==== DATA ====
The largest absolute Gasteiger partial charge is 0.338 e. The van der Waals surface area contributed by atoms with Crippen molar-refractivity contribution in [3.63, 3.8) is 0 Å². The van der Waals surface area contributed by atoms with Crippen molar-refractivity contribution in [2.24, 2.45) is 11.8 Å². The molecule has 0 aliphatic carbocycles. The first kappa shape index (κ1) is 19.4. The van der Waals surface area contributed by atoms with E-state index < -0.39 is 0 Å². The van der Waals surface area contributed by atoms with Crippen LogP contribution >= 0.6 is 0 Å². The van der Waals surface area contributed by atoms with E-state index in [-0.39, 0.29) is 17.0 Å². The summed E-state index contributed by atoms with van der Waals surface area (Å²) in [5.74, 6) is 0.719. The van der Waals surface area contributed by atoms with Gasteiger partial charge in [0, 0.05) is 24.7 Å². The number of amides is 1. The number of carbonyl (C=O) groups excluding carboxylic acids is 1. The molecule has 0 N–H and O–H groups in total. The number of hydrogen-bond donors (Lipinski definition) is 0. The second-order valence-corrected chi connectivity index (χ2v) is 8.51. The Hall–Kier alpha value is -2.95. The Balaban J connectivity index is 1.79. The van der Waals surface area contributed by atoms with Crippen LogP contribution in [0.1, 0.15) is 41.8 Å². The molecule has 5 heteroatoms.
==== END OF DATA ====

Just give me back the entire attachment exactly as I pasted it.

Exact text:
The largest absolute Gasteiger partial charge is 0.338 e. The van der Waals surface area contributed by atoms with Crippen molar-refractivity contribution in [3.63, 3.8) is 0 Å². The van der Waals surface area contributed by atoms with Crippen molar-refractivity contribution in [2.24, 2.45) is 11.8 Å². The molecule has 0 aliphatic carbocycles. The first kappa shape index (κ1) is 19.4. The van der Waals surface area contributed by atoms with E-state index < -0.39 is 0 Å². The van der Waals surface area contributed by atoms with Crippen LogP contribution >= 0.6 is 0 Å². The van der Waals surface area contributed by atoms with E-state index in [-0.39, 0.29) is 17.0 Å². The summed E-state index contributed by atoms with van der Waals surface area (Å²) in [5.74, 6) is 0.719. The van der Waals surface area contributed by atoms with Gasteiger partial charge in [0, 0.05) is 24.7 Å². The number of amides is 1. The number of carbonyl (C=O) groups excluding carboxylic acids is 1. The molecule has 0 N–H and O–H groups in total. The number of hydrogen-bond donors (Lipinski definition) is 0. The second-order valence-corrected chi connectivity index (χ2v) is 8.51. The Hall–Kier alpha value is -2.95. The Balaban J connectivity index is 1.79. The van der Waals surface area contributed by atoms with Crippen LogP contribution in [0.1, 0.15) is 41.8 Å². The molecule has 5 heteroatoms.